Regarding prescription differences across insurance statuses, significantly more uninsured patients received naloxone in 2020 compared to 2019, and a relative decrease in publicly and privately insured patients receiving naloxone was also observed in the same time frame. This could be a potential indicator of the socioeconomic impacts of the COVID-19 pandemic on patients, like job loss, resulting in an increase in the uninsured cohort. Isolation measures and travel restrictions put in place at the onset of the pandemic caused all economic sectors to have a reduced workforce which undoubtedly impacted individual access to private insurance [27]. This may have had further influence on patient access to naloxone prescriptions, as uninsured patients often have difficulties establishing connections with physicians or utilizing healthcare resources [28]. Of additional note however, national data extracted from retail pharmacies around the country indicate that even patients who retained public insurance, specifically Medicaid, faced increased difficulty in accessing naloxone after the onset of the COVID-19 pandemic [16].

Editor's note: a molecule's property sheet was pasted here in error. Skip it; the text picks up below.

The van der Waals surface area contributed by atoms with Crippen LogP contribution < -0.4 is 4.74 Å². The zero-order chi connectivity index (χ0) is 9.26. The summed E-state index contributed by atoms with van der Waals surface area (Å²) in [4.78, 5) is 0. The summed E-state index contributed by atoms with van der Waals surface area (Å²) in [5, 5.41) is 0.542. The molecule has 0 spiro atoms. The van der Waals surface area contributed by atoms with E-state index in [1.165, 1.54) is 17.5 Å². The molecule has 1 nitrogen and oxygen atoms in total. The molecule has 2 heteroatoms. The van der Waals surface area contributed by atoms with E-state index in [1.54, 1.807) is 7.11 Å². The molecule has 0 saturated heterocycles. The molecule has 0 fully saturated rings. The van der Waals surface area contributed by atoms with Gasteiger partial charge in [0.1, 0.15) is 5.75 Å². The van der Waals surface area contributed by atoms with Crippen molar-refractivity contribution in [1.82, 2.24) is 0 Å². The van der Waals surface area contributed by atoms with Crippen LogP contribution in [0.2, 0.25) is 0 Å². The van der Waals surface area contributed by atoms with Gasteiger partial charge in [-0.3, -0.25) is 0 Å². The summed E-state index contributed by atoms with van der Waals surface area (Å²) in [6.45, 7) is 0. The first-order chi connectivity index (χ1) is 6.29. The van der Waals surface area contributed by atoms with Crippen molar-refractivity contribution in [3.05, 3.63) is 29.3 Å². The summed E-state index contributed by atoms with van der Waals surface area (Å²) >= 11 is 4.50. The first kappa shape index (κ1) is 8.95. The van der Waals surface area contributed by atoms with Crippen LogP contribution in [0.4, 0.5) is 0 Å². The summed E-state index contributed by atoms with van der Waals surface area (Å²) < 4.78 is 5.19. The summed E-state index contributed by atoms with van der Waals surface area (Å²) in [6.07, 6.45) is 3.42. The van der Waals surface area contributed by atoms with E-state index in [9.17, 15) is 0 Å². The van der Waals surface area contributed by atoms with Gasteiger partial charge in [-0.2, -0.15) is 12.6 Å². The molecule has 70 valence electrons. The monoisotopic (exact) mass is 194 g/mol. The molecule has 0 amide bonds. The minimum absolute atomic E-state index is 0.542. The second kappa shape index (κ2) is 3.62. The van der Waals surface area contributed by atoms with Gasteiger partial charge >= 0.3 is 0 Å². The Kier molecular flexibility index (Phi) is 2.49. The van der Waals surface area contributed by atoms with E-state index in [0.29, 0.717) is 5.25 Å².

Access to naloxone has also been shown to be related to race and socioeconomic factors including income and employment [29]. Our results also demonstrated the presence of racial disparities as fewer Black people received naloxone prescriptions than whites. Despite being historically and stereotypically considered a disease impacting majority white, male patients in the United States, recent demographic data of people with OUD have shifted to include increasing percentages of women and racial minorities [12, 30]. Another study also showed opioid-related deaths among Black people rose 38% from 2018 to 2019 while rates for other racial groups did not significantly change [31]. At our own institution, this disparity was further emphasized during the height of the COVID-19 pandemic when a disproportionate number of opioid-related emergency department visits and overdose deaths were noted in Black people [12]. Though the data from this study did not demonstrate any sex-based differences or discrepancies, these national trends are certainly of interest for further research.